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Sound Sleeping

Catharine Willett March 18, 2016 0 comments 0

[su_dropcap style=”default” size=”3″ class=””]W[/su_dropcap]hether you realize it or not, your brain continues to process sound while you sleep. The stage of sleep governs how sensitive the body is to sound. You are the most sensitive to sound during the early hours of sleep, stages 1 and 2. However, sound can still cause a disruption in your slumber during stages 3 and 4. Disruptions of deep sleep cause the body to toss and turn. While you sleep, the brain is highly perceptive to sound. So why do specialists recommend sound machines to aid with sleep?

The answer is counterintuitive. Producing more sound to a room helps blend outside noise from the road, loud neighbors, or other distractions into one background noise. Certain sounds, such as white noise or the sound of rain, are referred to as “background” sounds. These notes facilitate a relaxed mind and peaceful sleep; they do not alert or wake a person as “peak” sounds do (ie. such as a slamming door or a crying child).

“Peak” sounds are different for everyone. Whether a noise wakes you depends on the personal significance behind the noise. Sounds that are emotionally charged or stimulate a response, regardless of their volume, alert the brain and cause the individual to wake. For example, the sound of a stirring child will typically wake a new mother, but the sound of her partner snoring will not.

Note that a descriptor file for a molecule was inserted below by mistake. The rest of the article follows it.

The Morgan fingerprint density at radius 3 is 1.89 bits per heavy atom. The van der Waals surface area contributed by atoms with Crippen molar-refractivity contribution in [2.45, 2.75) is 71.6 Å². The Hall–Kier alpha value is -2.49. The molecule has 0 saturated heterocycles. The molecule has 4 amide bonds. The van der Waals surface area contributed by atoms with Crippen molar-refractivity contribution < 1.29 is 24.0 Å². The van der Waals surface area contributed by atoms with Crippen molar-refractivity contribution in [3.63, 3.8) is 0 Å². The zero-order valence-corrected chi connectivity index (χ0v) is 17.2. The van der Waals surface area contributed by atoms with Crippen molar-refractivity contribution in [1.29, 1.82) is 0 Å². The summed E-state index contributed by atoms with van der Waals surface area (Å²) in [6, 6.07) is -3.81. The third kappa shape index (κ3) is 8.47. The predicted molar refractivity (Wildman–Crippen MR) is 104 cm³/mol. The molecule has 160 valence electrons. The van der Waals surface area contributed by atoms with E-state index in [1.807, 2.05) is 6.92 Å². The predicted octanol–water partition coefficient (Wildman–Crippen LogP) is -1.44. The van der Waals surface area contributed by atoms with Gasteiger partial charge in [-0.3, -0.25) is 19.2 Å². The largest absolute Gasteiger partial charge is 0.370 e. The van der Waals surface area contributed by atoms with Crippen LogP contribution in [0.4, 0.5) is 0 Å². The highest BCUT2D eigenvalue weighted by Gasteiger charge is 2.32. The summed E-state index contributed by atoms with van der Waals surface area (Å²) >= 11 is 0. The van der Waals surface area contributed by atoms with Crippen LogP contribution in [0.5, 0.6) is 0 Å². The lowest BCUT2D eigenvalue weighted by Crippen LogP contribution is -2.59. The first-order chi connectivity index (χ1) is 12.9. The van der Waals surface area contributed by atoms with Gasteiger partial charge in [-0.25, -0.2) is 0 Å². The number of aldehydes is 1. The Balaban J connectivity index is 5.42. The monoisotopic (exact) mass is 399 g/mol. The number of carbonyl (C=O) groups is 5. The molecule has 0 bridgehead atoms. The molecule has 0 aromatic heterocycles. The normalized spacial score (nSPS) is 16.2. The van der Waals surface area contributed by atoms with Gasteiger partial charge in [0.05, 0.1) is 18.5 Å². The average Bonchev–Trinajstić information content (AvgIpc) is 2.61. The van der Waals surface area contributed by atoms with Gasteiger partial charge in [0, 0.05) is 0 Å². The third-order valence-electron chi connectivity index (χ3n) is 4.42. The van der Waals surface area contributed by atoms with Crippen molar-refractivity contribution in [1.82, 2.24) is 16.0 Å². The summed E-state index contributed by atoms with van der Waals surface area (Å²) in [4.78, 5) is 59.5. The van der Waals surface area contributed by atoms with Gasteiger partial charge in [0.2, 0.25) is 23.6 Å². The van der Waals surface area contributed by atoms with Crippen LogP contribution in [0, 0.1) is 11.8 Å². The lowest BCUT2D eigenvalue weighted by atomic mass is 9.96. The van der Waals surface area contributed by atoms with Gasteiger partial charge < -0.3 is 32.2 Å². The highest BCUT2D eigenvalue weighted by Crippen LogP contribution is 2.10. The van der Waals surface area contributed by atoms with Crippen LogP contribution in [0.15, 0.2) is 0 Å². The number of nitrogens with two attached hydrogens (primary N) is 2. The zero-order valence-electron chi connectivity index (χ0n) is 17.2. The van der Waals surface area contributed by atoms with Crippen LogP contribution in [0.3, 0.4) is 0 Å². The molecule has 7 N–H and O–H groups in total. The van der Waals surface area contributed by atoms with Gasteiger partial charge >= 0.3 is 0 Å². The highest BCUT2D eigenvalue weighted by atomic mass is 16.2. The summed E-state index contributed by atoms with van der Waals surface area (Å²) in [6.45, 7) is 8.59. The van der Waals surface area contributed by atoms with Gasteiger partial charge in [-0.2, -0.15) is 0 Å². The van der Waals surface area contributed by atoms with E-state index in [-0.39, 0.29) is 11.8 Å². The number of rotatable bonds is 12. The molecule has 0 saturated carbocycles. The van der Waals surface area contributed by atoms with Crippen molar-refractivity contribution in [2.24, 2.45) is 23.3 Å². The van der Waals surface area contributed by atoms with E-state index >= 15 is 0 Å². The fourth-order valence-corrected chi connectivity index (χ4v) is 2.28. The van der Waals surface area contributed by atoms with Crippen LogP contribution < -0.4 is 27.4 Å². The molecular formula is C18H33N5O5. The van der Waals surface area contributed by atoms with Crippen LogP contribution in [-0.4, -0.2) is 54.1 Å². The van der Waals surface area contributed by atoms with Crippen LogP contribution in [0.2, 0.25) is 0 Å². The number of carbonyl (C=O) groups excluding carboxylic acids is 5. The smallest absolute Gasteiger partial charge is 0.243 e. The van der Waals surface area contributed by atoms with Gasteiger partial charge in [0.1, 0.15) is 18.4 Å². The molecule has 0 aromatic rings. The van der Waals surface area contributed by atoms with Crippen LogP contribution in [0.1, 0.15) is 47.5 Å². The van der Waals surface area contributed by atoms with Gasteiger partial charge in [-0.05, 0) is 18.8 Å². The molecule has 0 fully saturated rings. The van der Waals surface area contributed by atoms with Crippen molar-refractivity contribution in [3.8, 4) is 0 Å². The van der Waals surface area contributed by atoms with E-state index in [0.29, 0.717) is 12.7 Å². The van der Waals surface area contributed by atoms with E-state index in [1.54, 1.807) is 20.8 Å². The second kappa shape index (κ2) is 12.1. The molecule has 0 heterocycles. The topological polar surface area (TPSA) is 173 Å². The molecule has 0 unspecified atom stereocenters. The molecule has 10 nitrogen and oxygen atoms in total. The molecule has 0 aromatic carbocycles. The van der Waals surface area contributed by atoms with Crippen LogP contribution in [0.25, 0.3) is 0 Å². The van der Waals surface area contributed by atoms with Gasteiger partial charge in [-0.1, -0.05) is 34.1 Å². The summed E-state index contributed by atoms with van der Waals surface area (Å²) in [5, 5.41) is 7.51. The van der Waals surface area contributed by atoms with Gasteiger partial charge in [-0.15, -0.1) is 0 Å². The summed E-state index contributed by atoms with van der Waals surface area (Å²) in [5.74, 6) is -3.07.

Although “peak” sounds vary, background noise is considered universal and is used to create better sleeping environments, which are crucial to a good night’s rest. Your sleeping environment is anywhere you try to sleep—in most cases it is your bedroom. To create a beneficial sleeping environment, it’s important to dim or turn off the lights, lower the temperature, and get rid of loud, disruptive noises.

Listening to constant background tones can mask activity from inside and outside the room, prohibiting distracting sounds that can cause alertness. There are four specific sounds that have been proven to aid sleep: white noise, nature sounds, machinery sounds, and ambient soundscapes. Click below to see which sound appeals to you.

White Noise (1)White Noise (2)

White Noise (4)White Noise (3)













Using sound machines, apps, or simply turning on soundscapes from YouTube before bed can create a relaxed sleeping environment and allow for uninterrupted sleep. With the use of these tools, you will become less susceptible to “peak” sounds, as research suggests sound sleepers have certain brain wave activity that better protect against sound sensitivity.
So when you turn down, turn on the sound.

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